We recently purchased a new 80GB PlayStation 3 console, and our very own PS3 Dev Courier dissected his new system.
The item that peaked his interest the most was that it had one single 56-pin Flash chip, the http://www.digchip.com/datasheets/download_datasheet.php?id=842588&part-number=S29GL128N90T, and was 128MB in size in contrast to older PS3 consoles utilizing dual (2x256MB) 48-pin chips totaling 512MB. So, he bought a new adapter, and some blank chips and proceeded to pull the 56-pin flash, and dumped it.
To our surprise, he was unable to dump more than 16MB of it! At first, we believed that the other blocks in the flash were protected via password, however there was something else brewing.
He took the 16MB dump that was made and flashed it onto a completly blank chip, and reinstalled it in the PS3.
To our surprise, it worked!
Now, if you recall, newer version PS3 Firmwares have asked for a PUP file after formatting/inserting a larger HDD - This may be why! After flashing back just the 16MB of data, it also asked for a PUP file. So, the PUP was given, it installed the missing files fine, and then booted.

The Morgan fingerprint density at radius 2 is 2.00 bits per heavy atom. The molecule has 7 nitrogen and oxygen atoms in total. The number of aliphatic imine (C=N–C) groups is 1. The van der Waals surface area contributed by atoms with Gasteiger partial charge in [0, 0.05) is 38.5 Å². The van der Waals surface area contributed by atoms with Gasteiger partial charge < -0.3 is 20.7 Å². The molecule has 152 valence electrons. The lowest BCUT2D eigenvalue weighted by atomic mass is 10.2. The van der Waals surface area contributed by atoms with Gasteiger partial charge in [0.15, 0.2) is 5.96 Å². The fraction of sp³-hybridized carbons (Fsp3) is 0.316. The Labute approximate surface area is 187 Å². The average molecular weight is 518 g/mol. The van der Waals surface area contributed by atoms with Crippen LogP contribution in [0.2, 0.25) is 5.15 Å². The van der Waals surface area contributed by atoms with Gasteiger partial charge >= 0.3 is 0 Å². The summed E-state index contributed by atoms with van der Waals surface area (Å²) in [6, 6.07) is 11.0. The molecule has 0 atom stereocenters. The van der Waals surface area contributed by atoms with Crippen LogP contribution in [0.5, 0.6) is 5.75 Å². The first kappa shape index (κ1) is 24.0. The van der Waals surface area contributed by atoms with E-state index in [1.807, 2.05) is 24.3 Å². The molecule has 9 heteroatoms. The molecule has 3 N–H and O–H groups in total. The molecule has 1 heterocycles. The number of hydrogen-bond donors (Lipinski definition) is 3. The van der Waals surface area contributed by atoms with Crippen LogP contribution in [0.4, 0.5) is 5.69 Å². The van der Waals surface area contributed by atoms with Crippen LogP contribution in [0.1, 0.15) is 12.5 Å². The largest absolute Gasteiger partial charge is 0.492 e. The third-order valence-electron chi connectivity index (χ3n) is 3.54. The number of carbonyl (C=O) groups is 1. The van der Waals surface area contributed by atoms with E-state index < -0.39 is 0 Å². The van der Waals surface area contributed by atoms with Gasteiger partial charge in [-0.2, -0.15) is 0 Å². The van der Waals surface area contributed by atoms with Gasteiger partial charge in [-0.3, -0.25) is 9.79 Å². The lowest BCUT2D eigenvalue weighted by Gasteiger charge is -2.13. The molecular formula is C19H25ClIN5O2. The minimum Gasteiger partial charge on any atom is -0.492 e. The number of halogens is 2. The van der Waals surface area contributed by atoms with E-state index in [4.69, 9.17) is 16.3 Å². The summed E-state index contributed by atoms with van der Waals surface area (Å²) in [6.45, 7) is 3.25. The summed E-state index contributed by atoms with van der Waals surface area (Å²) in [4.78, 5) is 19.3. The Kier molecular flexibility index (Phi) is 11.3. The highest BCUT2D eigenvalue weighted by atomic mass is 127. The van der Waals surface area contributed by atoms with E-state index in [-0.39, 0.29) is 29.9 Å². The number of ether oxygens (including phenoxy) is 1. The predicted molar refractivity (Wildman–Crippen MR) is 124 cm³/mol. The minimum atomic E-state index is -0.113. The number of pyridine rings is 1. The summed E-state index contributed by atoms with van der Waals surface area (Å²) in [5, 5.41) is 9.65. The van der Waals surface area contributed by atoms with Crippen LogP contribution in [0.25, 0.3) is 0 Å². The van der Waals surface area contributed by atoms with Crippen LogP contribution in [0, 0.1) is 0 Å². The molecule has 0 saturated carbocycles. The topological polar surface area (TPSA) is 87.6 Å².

Basically, the system is now storing the majority of the flash contents on the hard disk drive, away from prying eyes. Even on a PS3 TEST console, the areas where the files would be are protected, so they can not be accessed.
This was also true when we wiped the 80GB's HDD, it again asked for the PUP. So, it would seem that the base system is now stored on the flash, and all of the SPRX's, XMB files, and other data is now fully stored on the HDD.
So the question is, why?
Was it just cheaper to replace the flash with a smaller one, or was it a security decision? Were we getting too close to uncovering something on the flash that could lead to a hack in the system?
We don't know yet, but we are still working at it - more to come, including details on the PS3's Service Mode! More PlayStation 3 News...